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Posted: Monday June 2, 2008 12:00PM; Updated: Tuesday June 3, 2008 10:05AM
Jon Heyman Jon Heyman >
DAILY SCOOP

MLB gets it right with draft of living Negro Leaguers

Story Highlights
  • Each of MLB's 30 teams will draft a living, former Negro League player
  • Thoughts on what the Rays may do with the No. 1 pick
  • The Red Sox need to pick up Manny Ramirez's contract option
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Dave Winfield
Hall of Famer Dave Winfield had the idea to "draft" living, former Negro League stars.
AP

Just prior to baseball's annual amateur draft on Thursday, when more than $100 million will be spent on the country's best high school and college talent, Major League Baseball will do something it should have done decades ago. Sixty one years after Jackie Robinson broke the color barrier, Major League Baseball will stage a draft of living, former Negro League players. The 30 players who will be "drafted" have already been assigned to each of the 30 teams, and the players will receive a small stipend (believed to be about $5,000).

But it's not about the money. It's about recognizing the on-field achievements and historical relevance of 30 mostly forgotten Negro Leaguer stars.

Of course, this is little compared to what was lost. And it's certainly late. Yet it is still a terrific gesture by Major League Baseball to take the time to recognize 30 great professional ballplayers whose names aren't nearly as well known as many of the kids who will be drafted later that day.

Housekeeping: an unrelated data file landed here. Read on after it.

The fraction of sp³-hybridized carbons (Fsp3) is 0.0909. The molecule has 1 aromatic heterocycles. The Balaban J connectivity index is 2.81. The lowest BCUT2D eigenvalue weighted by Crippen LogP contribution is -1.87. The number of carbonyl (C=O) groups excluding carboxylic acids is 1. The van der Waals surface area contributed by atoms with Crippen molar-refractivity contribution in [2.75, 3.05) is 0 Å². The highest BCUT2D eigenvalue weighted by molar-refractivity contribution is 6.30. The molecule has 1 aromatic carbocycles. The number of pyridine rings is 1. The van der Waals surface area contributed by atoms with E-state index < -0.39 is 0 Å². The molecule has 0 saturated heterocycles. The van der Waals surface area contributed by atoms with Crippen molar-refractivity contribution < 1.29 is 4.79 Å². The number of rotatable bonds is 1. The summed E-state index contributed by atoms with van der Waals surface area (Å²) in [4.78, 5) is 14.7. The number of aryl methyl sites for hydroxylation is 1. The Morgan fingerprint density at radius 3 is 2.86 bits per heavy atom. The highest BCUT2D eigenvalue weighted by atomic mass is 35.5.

"It's a wonderful thing,'' said Joe B. Scott, 87, who uses his middle initial because there was another Joe Scott in the Negro Leagues. "I just wish it could have been 60 years ago. I could play back then.''

Scott, a former outfielder/first baseman who played for the Chicago American Giants, Pittsburgh Crawfords and the Black Yankees (a moniker which by itself shows what a different time it was), is one of many old-time players from the Negro Leagues who remain mostly anonymous because they never got to play in the major leagues (one of the 30, Charley Pride, made his name as a country singer after his stint in the Negro Leagues with the Memphis Red Sox).

There's Neale "Bobo" Henderson, 77, a shortstop with Monarchs from 1949 to '53; Otha "Li'l Catch'' Bailey, a 5-foot-6 catcher of the Chattanooga Black Lookouts; Charley Pride's brother Mack "the Knife'' Pride, a pitcher with the Monarchs; Millito Navarro, an infielder with the Cuban stars who's believed to be the oldest living ballplayer at 102; and Mamie "Peanut'' Johnson of the Indianapolis Clowns, a rare female pitcher and utility second baseman for the Indianapolis Clowns from 1953 to '55, where she played with a teen-aged Hank Aaron before he was signed by the Boston Braves.

"I did pretty good for a girl,'' recalled Johnson Goodman. She said she was 33-7 in those three years but always understood that she wasn't about to follow her teammate Aaron to the big leagues.

"I had two strikes against me,'' said Johnson Goodman without bitterness. "First, I was a girl. And second, I was black.''

Now, she'll finally have her day.

Baseball can never make up for its past. But this small step, the brainchild of Hall of Famer Dave Winfield, is a nice touch, even though it occurs decades after baseball's greatest travesty of all (way worse than steroids) robbed these great athletes of their chance at glory.